Caroni, the unique taste of a closed distillery

                                                                                                           The Caroni distillery


Although an advert in the Trinidad Guardian attests to the existence of the Caroni distillery as far back as 1899, it was only officially established in 1918, in Trinidad and Tobago, on the Caroni Plain in the south-east of Port of Spain. At the time, Trinidad and Tobago had officially been under British rule since the establishment of the Treaty of Amiens in 1802. Unlike the other distilleries on the island - of which there were around ten - Caroni had its own adjoining sugar plant and did not rely on the import of molasses from Guyana to produce its rum. In 1936, Caroni joined the British company Tate & Lyle, a giant in the sugar industry created from the 1929 merger of the two competing businesses Henry Tate & Sons and Abram Lyle & Sons.

Over the years, the new company, Caroni (1937) Limited, acquired other plantations in Trinidad and Tobago, buying Esperanza Estate and Bronte Estate in 1955, Sainte Madeleine Estate in 1957, Woodford Lodge Estate in 1961 and Orange Grove Estate in 1968. Occasionally it would salvage distillation equipment from the properties, like the column still from Esperanza Estate in 1957, which joined a cast iron pot still used at the distillery since it first opened and a Coffey still installed in 1936, both of which were dismantled in the 1980s. At the time Caroni was a key player in Trinidad and Tobago’s sugar industry and major investments were made to modernize production, such as the industrial use of bagasse, mechanization of harvests and the development of new varieties of sugar cane.

Few bottlings were released during this period, although one - Caroni Navy Rum Extra Strong - was used by Velier as inspiration for its own labels and then re-released in a 2018 edition to celebrate the distillery’s centenary. The distillery’s ester-rich heavy rum was also a key ingredient in the rum ration given to members of the Royal Navy, known as the “tot”, and used to add more character to the blend.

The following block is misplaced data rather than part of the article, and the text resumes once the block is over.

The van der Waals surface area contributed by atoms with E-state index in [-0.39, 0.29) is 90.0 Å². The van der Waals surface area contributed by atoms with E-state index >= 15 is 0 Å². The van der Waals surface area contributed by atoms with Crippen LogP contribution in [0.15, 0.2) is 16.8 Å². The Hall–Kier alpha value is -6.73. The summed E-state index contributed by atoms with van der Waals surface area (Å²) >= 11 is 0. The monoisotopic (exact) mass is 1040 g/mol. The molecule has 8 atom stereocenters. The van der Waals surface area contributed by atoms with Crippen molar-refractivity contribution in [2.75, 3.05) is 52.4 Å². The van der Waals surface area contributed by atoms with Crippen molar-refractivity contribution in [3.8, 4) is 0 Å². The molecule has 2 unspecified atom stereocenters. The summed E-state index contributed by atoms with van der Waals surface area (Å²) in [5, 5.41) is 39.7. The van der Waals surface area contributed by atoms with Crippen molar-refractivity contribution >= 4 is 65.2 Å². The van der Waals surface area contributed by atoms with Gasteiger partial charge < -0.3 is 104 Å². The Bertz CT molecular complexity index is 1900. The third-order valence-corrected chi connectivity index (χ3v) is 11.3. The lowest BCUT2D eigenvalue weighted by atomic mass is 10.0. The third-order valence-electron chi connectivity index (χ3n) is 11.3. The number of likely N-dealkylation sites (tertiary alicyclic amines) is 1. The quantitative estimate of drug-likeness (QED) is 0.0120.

The beginning of the end

Caroni became an increasingly less profitable business for Tate & Lyle after Great Britain joined the European Economic Community in 1973 and the Lomé Convention was established in 1976 to regulate imports and cap prices on various agricultural products, such as sugar, which were sourced from African, Caribbean and Pacific countries, including many former British, French, Belgian and Dutch colonies. The group reacted to these protectionist measures - introduced to protect European producers - by diversifying its activities and buying Manbré & Garton, its main British rival in Great Britain, in 1976. In 1970, Tate & Lyle had already sold 51% of its shares to the State of Trinidad and Tobago, which had gained independence in 1962, and in 1975 sold its remaining shares. The company was renamed Caroni (1975) Limited and its rum production branch Rum Distillers (of Trinidad & Tobago) Ltd.

The new company got off to a difficult start, with sugar production no longer profitable and exports restricted. At the same time, in 1970, Admiral of the Fleet Peter John Hill-Norton ended the age-old tradition of providing members of the Royal Navy with rum rations, fearing it reduced efficiency on ships and led to poor handling of equipment. The last ration was served on 31 July 1970, a day known as Black Tot Day.